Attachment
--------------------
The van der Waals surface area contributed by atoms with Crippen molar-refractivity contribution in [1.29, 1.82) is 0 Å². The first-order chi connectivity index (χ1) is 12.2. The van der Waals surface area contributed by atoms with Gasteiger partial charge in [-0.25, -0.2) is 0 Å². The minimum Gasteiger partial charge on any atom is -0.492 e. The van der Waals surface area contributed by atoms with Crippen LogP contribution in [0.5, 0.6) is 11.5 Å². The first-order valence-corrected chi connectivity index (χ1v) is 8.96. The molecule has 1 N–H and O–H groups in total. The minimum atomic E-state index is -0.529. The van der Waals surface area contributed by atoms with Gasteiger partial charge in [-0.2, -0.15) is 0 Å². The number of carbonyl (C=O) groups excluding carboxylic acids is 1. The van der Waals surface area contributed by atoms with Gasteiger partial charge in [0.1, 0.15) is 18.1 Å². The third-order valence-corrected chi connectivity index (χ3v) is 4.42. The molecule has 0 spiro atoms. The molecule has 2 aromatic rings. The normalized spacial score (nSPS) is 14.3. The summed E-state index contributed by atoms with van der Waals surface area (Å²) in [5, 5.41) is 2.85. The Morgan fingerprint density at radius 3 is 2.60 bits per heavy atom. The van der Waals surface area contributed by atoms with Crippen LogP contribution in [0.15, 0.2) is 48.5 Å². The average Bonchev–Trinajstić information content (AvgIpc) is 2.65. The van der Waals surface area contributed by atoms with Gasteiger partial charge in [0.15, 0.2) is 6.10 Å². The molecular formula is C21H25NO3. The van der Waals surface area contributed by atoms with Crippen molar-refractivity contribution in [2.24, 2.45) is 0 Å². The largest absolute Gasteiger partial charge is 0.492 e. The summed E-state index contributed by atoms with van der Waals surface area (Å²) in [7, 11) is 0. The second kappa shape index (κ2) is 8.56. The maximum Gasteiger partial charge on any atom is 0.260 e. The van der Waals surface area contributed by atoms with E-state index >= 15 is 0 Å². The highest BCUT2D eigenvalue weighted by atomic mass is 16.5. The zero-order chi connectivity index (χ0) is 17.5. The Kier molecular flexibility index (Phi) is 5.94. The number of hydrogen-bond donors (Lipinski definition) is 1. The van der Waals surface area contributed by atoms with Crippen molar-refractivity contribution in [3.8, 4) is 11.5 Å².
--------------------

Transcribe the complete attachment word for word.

The van der Waals surface area contributed by atoms with Crippen molar-refractivity contribution in [1.29, 1.82) is 0 Å². The first-order chi connectivity index (χ1) is 12.2. The van der Waals surface area contributed by atoms with Gasteiger partial charge in [-0.25, -0.2) is 0 Å². The minimum Gasteiger partial charge on any atom is -0.492 e. The van der Waals surface area contributed by atoms with Crippen LogP contribution in [0.5, 0.6) is 11.5 Å². The first-order valence-corrected chi connectivity index (χ1v) is 8.96. The molecule has 1 N–H and O–H groups in total. The minimum atomic E-state index is -0.529. The van der Waals surface area contributed by atoms with Gasteiger partial charge in [-0.2, -0.15) is 0 Å². The number of carbonyl (C=O) groups excluding carboxylic acids is 1. The van der Waals surface area contributed by atoms with Gasteiger partial charge in [0.1, 0.15) is 18.1 Å². The third-order valence-corrected chi connectivity index (χ3v) is 4.42. The molecule has 0 spiro atoms. The molecule has 2 aromatic rings. The normalized spacial score (nSPS) is 14.3. The summed E-state index contributed by atoms with van der Waals surface area (Å²) in [5, 5.41) is 2.85. The Morgan fingerprint density at radius 3 is 2.60 bits per heavy atom. The van der Waals surface area contributed by atoms with Crippen LogP contribution in [0.15, 0.2) is 48.5 Å². The average Bonchev–Trinajstić information content (AvgIpc) is 2.65. The van der Waals surface area contributed by atoms with Gasteiger partial charge in [0.15, 0.2) is 6.10 Å². The molecular formula is C21H25NO3. The van der Waals surface area contributed by atoms with Crippen molar-refractivity contribution in [2.24, 2.45) is 0 Å². The largest absolute Gasteiger partial charge is 0.492 e. The summed E-state index contributed by atoms with van der Waals surface area (Å²) in [7, 11) is 0. The second kappa shape index (κ2) is 8.56. The maximum Gasteiger partial charge on any atom is 0.260 e. The van der Waals surface area contributed by atoms with E-state index >= 15 is 0 Å². The highest BCUT2D eigenvalue weighted by atomic mass is 16.5. The zero-order chi connectivity index (χ0) is 17.5. The Kier molecular flexibility index (Phi) is 5.94. The number of hydrogen-bond donors (Lipinski definition) is 1. The van der Waals surface area contributed by atoms with Crippen molar-refractivity contribution in [3.8, 4) is 11.5 Å².